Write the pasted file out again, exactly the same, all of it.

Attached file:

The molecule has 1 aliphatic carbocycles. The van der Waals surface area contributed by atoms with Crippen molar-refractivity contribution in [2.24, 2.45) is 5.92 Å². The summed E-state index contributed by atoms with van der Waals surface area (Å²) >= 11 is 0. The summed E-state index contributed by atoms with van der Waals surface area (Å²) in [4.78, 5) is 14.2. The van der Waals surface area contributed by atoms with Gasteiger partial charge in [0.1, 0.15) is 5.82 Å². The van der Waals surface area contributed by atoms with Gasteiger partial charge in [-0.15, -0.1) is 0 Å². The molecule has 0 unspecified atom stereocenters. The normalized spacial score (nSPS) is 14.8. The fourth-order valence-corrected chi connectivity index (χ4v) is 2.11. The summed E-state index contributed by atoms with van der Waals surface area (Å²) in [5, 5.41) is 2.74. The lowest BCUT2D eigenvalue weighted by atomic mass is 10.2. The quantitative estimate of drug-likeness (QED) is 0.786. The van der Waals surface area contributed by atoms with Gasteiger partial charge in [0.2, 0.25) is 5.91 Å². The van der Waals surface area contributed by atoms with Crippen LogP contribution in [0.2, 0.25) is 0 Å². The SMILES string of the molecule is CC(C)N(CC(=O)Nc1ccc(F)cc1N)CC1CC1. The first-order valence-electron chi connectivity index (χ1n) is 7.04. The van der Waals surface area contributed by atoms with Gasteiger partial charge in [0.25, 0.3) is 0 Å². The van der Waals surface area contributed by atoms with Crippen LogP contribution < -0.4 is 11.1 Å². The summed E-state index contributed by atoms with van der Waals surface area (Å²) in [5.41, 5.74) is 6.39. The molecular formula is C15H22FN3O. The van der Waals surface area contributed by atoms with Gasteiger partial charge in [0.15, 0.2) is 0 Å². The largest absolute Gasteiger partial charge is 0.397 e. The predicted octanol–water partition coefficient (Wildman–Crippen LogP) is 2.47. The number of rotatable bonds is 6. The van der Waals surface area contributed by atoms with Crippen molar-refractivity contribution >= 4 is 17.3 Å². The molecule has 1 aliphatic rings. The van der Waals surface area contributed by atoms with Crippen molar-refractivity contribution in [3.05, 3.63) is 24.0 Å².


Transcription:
The molecule has 1 aliphatic carbocycles. The van der Waals surface area contributed by atoms with Crippen molar-refractivity contribution in [2.24, 2.45) is 5.92 Å². The summed E-state index contributed by atoms with van der Waals surface area (Å²) >= 11 is 0. The summed E-state index contributed by atoms with van der Waals surface area (Å²) in [4.78, 5) is 14.2. The van der Waals surface area contributed by atoms with Gasteiger partial charge in [0.1, 0.15) is 5.82 Å². The van der Waals surface area contributed by atoms with Gasteiger partial charge in [-0.15, -0.1) is 0 Å². The molecule has 0 unspecified atom stereocenters. The normalized spacial score (nSPS) is 14.8. The fourth-order valence-corrected chi connectivity index (χ4v) is 2.11. The summed E-state index contributed by atoms with van der Waals surface area (Å²) in [5, 5.41) is 2.74. The lowest BCUT2D eigenvalue weighted by atomic mass is 10.2. The quantitative estimate of drug-likeness (QED) is 0.786. The van der Waals surface area contributed by atoms with Gasteiger partial charge in [0.2, 0.25) is 5.91 Å². The van der Waals surface area contributed by atoms with Crippen LogP contribution in [0.2, 0.25) is 0 Å². The SMILES string of the molecule is CC(C)N(CC(=O)Nc1ccc(F)cc1N)CC1CC1. The first-order valence-electron chi connectivity index (χ1n) is 7.04. The van der Waals surface area contributed by atoms with Gasteiger partial charge in [0.25, 0.3) is 0 Å². The van der Waals surface area contributed by atoms with Crippen LogP contribution < -0.4 is 11.1 Å². The summed E-state index contributed by atoms with van der Waals surface area (Å²) in [5.41, 5.74) is 6.39. The molecular formula is C15H22FN3O. The van der Waals surface area contributed by atoms with Gasteiger partial charge in [0.15, 0.2) is 0 Å². The largest absolute Gasteiger partial charge is 0.397 e. The predicted octanol–water partition coefficient (Wildman–Crippen LogP) is 2.47. The number of rotatable bonds is 6. The van der Waals surface area contributed by atoms with Crippen molar-refractivity contribution >= 4 is 17.3 Å². The molecule has 1 aliphatic rings. The van der Waals surface area contributed by atoms with Crippen molar-refractivity contribution in [3.05, 3.63) is 24.0 Å².